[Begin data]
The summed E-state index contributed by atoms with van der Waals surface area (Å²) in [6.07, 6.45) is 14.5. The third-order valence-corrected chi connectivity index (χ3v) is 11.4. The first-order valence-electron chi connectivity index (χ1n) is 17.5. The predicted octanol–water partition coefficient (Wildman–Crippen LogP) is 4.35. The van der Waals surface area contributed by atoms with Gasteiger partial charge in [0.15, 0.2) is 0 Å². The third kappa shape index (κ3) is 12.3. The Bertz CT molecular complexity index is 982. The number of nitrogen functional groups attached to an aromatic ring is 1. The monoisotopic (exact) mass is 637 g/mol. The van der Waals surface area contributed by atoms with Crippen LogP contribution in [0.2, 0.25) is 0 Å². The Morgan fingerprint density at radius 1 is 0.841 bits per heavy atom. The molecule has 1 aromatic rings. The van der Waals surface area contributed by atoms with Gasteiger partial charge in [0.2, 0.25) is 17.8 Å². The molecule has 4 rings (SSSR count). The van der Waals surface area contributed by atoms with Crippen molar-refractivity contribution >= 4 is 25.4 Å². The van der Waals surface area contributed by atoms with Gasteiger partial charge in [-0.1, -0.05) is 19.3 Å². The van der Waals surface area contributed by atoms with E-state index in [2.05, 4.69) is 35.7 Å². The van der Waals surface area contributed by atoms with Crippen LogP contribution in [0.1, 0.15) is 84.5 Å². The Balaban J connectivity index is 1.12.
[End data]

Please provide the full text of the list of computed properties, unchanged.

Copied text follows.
The summed E-state index contributed by atoms with van der Waals surface area (Å²) in [6.07, 6.45) is 14.5. The third-order valence-corrected chi connectivity index (χ3v) is 11.4. The first-order valence-electron chi connectivity index (χ1n) is 17.5. The predicted octanol–water partition coefficient (Wildman–Crippen LogP) is 4.35. The van der Waals surface area contributed by atoms with Gasteiger partial charge in [0.15, 0.2) is 0 Å². The third kappa shape index (κ3) is 12.3. The Bertz CT molecular complexity index is 982. The number of nitrogen functional groups attached to an aromatic ring is 1. The monoisotopic (exact) mass is 637 g/mol. The van der Waals surface area contributed by atoms with Crippen LogP contribution in [0.2, 0.25) is 0 Å². The Morgan fingerprint density at radius 1 is 0.841 bits per heavy atom. The molecule has 1 aromatic rings. The van der Waals surface area contributed by atoms with Gasteiger partial charge in [0.2, 0.25) is 17.8 Å². The molecule has 4 rings (SSSR count). The van der Waals surface area contributed by atoms with Crippen molar-refractivity contribution >= 4 is 25.4 Å². The van der Waals surface area contributed by atoms with Gasteiger partial charge in [-0.1, -0.05) is 19.3 Å². The van der Waals surface area contributed by atoms with E-state index in [2.05, 4.69) is 35.7 Å². The van der Waals surface area contributed by atoms with Crippen LogP contribution in [0.1, 0.15) is 84.5 Å². The Balaban J connectivity index is 1.12.